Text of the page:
“Wheat usage has not changed markedly since 1994. Exports and food are still the primary uses of wheat, comprising 45 percent and 41 percent, respectively, of 2009 wheat use. Exports have averaged 48 percent of U.S. wheat production from 1994 to 2009, but are variable, ranging from 40 percent to 62 percent of production because of changes in world markets and world production. Smaller size shipments of wheat are still an important part of wheat markets. Although the percentage of wheat moved by shuttle-size shipments increased from 9 percent of the rail wheat tonnage in 1994 to 36 percent in 2009, shipment sizes of 6 to 49 railcars hauled 47 percent of the tonnage in 2009. Wheat shipments of 1 to 5 railcars decreased from 20 percent of the total tonnage in 1994 to 12 percent of the total in 2009. Wheat shipments of 50 to 74 railcars decreased from 19 percent of the total rail tonnage in 1994 to only 5 percent in 2009. The distance wheat was shipped has increased 33 percent since 1994. Wheat shipments between 20 and 500 miles decreased from 32 percent of the total in 1994 (15.1 million tons) to only 19 percent of the total in 2009 (8.3 million tons), a tonnage decrease of 45 percent. Most wheat is transported 501 to 1,000 miles, which increased from 40 percent of the total in 1994 (18.5 million tons) to 51 percent of the total in 2009 (22.7 million tons), a tonnage increase of 23 percent.”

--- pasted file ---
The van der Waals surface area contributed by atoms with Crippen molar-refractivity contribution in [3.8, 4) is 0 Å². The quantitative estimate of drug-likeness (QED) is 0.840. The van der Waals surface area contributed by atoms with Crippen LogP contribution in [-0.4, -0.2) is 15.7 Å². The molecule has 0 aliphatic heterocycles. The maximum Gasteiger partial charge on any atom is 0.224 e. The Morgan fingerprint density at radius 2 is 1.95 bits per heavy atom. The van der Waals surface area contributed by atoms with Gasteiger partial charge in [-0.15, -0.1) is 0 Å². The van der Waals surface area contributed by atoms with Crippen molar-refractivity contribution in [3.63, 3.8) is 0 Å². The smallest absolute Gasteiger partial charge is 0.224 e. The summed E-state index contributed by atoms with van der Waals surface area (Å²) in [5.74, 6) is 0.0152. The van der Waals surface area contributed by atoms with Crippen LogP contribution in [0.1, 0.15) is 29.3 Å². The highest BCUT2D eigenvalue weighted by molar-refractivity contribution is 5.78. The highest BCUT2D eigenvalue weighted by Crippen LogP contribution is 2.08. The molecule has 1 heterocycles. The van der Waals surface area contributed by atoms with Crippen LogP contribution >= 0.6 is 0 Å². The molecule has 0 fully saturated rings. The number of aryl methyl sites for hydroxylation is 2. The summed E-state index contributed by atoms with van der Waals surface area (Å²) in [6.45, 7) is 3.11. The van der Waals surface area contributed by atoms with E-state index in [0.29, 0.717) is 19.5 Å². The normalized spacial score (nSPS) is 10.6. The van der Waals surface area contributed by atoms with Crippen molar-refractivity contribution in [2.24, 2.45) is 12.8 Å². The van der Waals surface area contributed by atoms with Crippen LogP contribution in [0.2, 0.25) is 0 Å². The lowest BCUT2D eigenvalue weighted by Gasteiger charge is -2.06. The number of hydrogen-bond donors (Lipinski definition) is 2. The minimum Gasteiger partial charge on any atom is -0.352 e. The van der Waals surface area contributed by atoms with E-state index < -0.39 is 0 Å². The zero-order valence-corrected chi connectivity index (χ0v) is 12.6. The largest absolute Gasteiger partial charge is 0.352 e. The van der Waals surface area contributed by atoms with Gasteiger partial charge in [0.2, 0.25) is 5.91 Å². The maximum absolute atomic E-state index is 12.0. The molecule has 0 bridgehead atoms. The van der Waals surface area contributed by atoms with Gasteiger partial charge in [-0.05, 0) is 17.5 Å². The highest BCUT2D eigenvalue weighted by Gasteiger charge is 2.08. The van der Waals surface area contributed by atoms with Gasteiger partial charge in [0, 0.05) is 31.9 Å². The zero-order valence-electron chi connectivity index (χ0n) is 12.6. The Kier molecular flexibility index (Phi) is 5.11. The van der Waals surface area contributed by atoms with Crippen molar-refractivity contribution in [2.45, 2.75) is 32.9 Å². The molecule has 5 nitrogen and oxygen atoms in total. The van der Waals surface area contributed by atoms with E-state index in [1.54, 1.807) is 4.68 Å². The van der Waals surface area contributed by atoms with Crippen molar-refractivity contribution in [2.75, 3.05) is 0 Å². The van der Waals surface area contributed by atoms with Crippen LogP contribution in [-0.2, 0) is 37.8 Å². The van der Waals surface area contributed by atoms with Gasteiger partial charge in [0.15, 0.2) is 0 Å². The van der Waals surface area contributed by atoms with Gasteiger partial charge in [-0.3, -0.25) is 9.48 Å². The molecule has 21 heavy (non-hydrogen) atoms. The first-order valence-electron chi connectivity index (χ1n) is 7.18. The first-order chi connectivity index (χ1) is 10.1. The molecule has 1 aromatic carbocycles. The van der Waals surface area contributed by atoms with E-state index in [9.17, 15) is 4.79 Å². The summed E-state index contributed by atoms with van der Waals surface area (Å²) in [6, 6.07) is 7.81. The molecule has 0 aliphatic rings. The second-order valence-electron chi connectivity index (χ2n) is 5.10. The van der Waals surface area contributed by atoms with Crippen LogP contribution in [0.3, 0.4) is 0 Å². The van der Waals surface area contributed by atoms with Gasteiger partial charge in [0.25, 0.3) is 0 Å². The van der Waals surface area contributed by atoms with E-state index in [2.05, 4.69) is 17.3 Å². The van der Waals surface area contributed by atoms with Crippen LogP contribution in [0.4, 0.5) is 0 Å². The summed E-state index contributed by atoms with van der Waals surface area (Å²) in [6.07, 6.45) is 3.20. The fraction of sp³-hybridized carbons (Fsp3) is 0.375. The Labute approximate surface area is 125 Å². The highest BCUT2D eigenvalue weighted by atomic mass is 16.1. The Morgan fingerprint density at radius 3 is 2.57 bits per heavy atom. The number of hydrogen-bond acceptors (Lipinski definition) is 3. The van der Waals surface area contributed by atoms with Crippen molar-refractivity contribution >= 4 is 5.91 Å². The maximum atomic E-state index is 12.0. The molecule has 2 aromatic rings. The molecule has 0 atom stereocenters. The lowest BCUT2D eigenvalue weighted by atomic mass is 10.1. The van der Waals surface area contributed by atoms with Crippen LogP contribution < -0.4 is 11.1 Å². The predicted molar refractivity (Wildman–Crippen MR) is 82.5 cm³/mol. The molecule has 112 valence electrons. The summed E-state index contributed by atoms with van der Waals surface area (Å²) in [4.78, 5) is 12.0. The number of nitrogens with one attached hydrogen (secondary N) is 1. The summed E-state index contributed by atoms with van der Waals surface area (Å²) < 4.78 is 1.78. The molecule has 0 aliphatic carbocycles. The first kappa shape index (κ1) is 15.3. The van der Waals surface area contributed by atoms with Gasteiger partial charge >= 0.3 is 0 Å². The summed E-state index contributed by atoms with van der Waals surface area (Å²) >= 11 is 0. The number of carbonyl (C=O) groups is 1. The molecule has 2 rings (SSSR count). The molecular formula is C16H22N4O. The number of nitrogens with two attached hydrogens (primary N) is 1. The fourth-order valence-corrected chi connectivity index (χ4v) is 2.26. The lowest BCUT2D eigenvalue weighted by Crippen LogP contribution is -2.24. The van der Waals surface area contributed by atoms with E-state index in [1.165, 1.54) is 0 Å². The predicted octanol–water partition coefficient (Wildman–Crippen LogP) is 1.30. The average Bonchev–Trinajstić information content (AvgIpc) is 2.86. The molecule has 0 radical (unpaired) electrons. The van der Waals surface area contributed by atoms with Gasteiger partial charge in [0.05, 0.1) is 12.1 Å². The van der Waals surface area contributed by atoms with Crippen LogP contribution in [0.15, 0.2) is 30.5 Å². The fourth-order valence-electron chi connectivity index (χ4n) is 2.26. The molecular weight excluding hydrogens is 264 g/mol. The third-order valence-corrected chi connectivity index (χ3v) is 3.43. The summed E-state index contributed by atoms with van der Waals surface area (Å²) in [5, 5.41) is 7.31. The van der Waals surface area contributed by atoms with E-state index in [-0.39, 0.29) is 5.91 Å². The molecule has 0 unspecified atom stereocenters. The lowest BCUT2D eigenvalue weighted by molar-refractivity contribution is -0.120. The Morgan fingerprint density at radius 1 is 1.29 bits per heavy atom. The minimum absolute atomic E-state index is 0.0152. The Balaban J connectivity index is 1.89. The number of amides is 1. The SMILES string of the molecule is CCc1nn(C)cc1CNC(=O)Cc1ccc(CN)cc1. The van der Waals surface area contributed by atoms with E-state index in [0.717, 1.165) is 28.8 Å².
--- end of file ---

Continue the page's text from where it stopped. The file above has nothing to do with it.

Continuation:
Despite the overall push towards larger and longer hauls by the railroads to maximize efficiency, the shuttle market has not developed identically for each grain because of differences in exports, production, and usage. Wheat has been the most consistent of the five grains over the period of study, showing very little change in exports, production, or usage. Increased production of corn and soybeans due to increases in corn-based ethanol and soybean exports have led to shuttle-sized shipments.